Trump calls for Mueller deputy to be blocked from testimony

President TrumpDonald John TrumpTrump faces high stakes in meeting with Erdoğan amid impeachment drama Democrats worry they don't have right candidate to beat Trump Trump threatening to fire Mulvaney: report MORE knocked the House Judiciary Committee late Tuesday for allowing one of former special counsel Robert MuellerRobert (Bob) Swan MuellerSpeier says impeachment inquiry shows 'very strong case of bribery' by Trump Gowdy: I '100 percent' still believe public congressional hearings are 'a circus' Comey: Mueller 'didn't succeed in his mission because there was inadequate transparency' MORE’s deputies to accompany him during his testimony Wednesday, saying he should not be able to appear for the hearing.

"Just got back only to hear of a last minute change allowing a Never Trumper attorney to help Robert Mueller with his testimony before Congress tomorrow. What a disgrace to our system. Never heard of this before," Trump tweeted.

"VERY UNFAIR, SHOULD NOT BE ALLOWED. A rigged Witch Hunt!" he added.

The Judiciary panel said earlier in the day it would permit Aaron Zebley to join Wednesday’s hearing as Mueller's counsel, a change announced less than 24 hours before the former special counsel's blockbuster testimony is set to begin.

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A Republican source told The Hill earlier Tuesday that Mueller had requested that Zebley join him.

Rep. Doug CollinsDouglas (Doug) Allen CollinsHouse to vote on bill to ensure citizenship for children of overseas service members GOP lawmaker: Schiff should be first witness Republicans call to testify in impeachment inquiry Hillicon Valley: Google buying Fitbit for .1B | US launches national security review of TikTok | Twitter shakes up fight over political ads | Dems push committee on 'revenge porn' law MORE (Ga.), the top Republican on the committee, criticized Judiciary Committee Chairman Jerrold NadlerJerrold (Jerry) Lewis NadlerHouse to vote on bill to ensure citizenship for children of overseas service members As impeachment goes public, forget 'conventional wisdom' What this 'impeachment' is really about — and it's not the Constitution MORE (D-N.Y.) over the move, asserting it would “jeopardize whether tomorrow's hearing complies with the rules of the House.”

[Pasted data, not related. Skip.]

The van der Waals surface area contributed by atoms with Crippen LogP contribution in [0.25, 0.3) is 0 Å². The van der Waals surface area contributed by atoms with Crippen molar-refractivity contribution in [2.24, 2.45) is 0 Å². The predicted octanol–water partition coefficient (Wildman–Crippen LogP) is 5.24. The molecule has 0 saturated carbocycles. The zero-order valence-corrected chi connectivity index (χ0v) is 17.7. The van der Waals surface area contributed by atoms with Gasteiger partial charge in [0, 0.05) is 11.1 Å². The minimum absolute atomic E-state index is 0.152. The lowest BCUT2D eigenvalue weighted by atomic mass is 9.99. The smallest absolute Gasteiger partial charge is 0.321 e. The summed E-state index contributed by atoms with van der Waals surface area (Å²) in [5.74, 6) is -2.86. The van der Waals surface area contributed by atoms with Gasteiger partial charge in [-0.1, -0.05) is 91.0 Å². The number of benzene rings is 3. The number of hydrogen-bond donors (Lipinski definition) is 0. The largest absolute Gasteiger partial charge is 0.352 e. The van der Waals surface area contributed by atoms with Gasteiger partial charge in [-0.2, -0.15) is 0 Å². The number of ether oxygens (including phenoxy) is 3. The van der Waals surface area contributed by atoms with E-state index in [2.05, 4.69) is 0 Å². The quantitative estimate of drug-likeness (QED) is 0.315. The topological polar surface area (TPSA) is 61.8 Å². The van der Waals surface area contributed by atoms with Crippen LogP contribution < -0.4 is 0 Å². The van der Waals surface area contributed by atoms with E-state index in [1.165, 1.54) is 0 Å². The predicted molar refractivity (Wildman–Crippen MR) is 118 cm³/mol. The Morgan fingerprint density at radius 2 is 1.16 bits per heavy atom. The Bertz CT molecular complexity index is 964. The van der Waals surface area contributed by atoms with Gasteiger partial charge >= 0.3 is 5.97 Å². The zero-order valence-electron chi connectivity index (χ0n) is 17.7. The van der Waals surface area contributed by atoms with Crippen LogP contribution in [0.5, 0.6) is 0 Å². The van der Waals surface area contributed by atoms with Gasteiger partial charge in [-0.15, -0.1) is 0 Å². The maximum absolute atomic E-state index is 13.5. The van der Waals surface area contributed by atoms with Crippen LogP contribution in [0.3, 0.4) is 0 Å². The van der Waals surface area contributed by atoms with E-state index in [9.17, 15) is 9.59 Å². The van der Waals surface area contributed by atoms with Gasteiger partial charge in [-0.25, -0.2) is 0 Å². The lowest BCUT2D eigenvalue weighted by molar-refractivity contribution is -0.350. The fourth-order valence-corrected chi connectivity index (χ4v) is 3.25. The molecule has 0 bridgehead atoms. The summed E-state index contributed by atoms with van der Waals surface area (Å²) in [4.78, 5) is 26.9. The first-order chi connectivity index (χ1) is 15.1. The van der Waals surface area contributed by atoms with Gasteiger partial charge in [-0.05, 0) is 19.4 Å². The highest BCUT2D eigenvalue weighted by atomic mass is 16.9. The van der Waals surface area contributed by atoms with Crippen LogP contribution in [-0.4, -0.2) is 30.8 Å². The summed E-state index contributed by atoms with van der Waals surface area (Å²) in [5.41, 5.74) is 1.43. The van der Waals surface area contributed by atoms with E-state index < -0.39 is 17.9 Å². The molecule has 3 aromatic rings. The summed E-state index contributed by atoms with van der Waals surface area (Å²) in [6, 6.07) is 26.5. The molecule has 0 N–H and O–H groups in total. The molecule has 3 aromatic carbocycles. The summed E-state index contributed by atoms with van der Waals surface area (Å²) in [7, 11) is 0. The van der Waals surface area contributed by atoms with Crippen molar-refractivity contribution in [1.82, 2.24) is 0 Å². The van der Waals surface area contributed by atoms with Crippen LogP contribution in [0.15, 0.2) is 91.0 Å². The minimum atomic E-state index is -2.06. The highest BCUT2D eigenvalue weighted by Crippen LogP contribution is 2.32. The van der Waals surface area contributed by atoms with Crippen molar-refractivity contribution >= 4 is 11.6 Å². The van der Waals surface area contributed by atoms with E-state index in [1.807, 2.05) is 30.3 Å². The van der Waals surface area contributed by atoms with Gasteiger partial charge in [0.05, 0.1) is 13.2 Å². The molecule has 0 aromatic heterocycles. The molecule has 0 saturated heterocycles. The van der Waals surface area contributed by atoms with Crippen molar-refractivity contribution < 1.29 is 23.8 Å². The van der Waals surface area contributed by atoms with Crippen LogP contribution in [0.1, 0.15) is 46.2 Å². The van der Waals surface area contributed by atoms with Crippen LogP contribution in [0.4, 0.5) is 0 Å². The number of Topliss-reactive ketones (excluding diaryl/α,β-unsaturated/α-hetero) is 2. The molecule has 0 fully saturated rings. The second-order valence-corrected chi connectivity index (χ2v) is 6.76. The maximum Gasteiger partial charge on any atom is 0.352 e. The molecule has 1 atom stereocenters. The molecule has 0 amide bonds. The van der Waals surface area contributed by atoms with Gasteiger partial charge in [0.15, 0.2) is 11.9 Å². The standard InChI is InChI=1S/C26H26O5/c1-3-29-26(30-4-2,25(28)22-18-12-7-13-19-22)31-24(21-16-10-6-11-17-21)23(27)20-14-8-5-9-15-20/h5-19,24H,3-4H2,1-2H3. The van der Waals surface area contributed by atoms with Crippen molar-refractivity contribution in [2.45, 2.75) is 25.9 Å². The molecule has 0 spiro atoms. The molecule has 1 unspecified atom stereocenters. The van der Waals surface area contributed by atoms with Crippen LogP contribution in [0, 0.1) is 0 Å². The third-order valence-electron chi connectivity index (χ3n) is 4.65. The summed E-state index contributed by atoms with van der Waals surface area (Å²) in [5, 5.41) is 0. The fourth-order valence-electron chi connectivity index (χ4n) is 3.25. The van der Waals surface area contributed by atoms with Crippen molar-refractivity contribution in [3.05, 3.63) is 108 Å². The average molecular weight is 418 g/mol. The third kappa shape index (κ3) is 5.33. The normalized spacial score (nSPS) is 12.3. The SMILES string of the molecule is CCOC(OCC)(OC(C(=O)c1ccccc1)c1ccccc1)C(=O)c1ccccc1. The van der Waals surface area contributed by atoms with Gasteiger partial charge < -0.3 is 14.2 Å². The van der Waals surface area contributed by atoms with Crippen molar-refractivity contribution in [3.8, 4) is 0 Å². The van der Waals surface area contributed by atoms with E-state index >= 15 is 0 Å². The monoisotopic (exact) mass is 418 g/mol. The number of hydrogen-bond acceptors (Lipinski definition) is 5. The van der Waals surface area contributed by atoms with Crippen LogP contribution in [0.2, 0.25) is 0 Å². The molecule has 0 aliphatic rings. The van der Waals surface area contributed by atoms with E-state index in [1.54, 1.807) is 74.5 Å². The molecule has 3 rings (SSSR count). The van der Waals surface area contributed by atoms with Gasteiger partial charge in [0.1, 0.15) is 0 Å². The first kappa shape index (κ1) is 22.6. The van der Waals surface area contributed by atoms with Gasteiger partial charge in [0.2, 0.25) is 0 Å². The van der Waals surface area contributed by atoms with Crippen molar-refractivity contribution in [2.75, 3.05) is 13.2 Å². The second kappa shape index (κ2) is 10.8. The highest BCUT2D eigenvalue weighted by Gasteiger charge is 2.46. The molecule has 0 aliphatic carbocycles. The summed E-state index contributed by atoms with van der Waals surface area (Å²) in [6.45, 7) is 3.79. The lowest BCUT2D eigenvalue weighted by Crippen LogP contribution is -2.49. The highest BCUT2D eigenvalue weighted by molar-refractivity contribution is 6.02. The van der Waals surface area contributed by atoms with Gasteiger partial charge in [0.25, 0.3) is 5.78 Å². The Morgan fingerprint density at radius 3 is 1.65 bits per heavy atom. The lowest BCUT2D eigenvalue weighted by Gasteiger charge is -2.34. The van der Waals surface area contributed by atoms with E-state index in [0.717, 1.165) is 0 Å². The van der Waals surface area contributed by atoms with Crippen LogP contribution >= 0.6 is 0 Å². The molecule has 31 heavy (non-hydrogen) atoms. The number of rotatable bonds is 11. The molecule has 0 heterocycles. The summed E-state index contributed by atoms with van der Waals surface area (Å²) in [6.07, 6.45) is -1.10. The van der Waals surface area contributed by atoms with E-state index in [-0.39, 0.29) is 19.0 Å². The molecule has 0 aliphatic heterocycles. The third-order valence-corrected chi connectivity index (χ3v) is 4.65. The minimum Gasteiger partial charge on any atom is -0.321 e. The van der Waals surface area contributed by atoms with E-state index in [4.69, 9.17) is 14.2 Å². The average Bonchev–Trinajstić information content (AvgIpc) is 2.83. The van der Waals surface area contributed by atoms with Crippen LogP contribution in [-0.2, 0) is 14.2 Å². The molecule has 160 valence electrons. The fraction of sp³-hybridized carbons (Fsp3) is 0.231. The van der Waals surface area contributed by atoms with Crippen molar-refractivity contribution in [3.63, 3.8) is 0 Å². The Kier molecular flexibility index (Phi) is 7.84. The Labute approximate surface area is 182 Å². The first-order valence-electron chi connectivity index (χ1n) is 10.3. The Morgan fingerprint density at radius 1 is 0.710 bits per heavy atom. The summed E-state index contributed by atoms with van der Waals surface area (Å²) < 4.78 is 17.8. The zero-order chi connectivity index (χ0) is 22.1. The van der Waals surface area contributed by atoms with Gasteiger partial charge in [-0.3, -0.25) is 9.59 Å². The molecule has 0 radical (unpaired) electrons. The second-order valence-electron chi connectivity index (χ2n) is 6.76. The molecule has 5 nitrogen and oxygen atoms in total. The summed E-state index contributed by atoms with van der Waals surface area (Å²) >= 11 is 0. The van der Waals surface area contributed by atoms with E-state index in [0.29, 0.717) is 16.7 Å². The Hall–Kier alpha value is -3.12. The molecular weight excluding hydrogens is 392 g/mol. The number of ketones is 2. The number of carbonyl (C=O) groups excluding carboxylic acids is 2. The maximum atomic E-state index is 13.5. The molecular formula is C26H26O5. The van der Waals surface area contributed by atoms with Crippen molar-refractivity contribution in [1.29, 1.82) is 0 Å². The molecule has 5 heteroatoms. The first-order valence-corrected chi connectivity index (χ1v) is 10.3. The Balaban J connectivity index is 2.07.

Trump’s ire toward Zebley is likely sparked by the fact that he represented the IT aide who helped Hillary ClintonHillary Diane Rodham ClintonDemocrats worry they don't have right candidate to beat Trump Krystal Ball credits Gabbard's upswing in 2020 race to 'feckless' Democratic establishment Outsider candidates outpoll insider candidates MORE set up a private email server.

"His lawyer represented the “basement server guy” who got off free in the Crooked Hillary case. This should NOT be allowed," Trump said in a subsequent tweet.

Republicans first cast Zebley’s presence as an attempt to add a second witness to the hearing, which they said would run afoul of House rules.

“You don’t get to change the rules right before kickoff, especially after a 22 month, $30 million investigation,” tweeted Rep. Jim JordanJames (Jim) Daniel JordanJim Jordan: Latest allegation of ignoring sexual misconduct is 'ridiculous' Democrats face make-or-break moment on impeachment Here are the key players to watch at impeachment hearing MORE (R-Ohio), a member of the Judiciary panel and a chief attack dog on behalf of the White House.

Zebley is not expected to testify and is instead expected to advise his former boss as he faces an avalanche of questions over his two-year probe into Russia's election meddling and obstruction of justice. Zebley worked closely with Mueller during the special counsel investigation and was chief of staff to Mueller during his time heading the FBI.

Mueller is scheduled to testify in back-to-back hearings before the House Judiciary and Intelligence committees beginning at 8:30 a.m.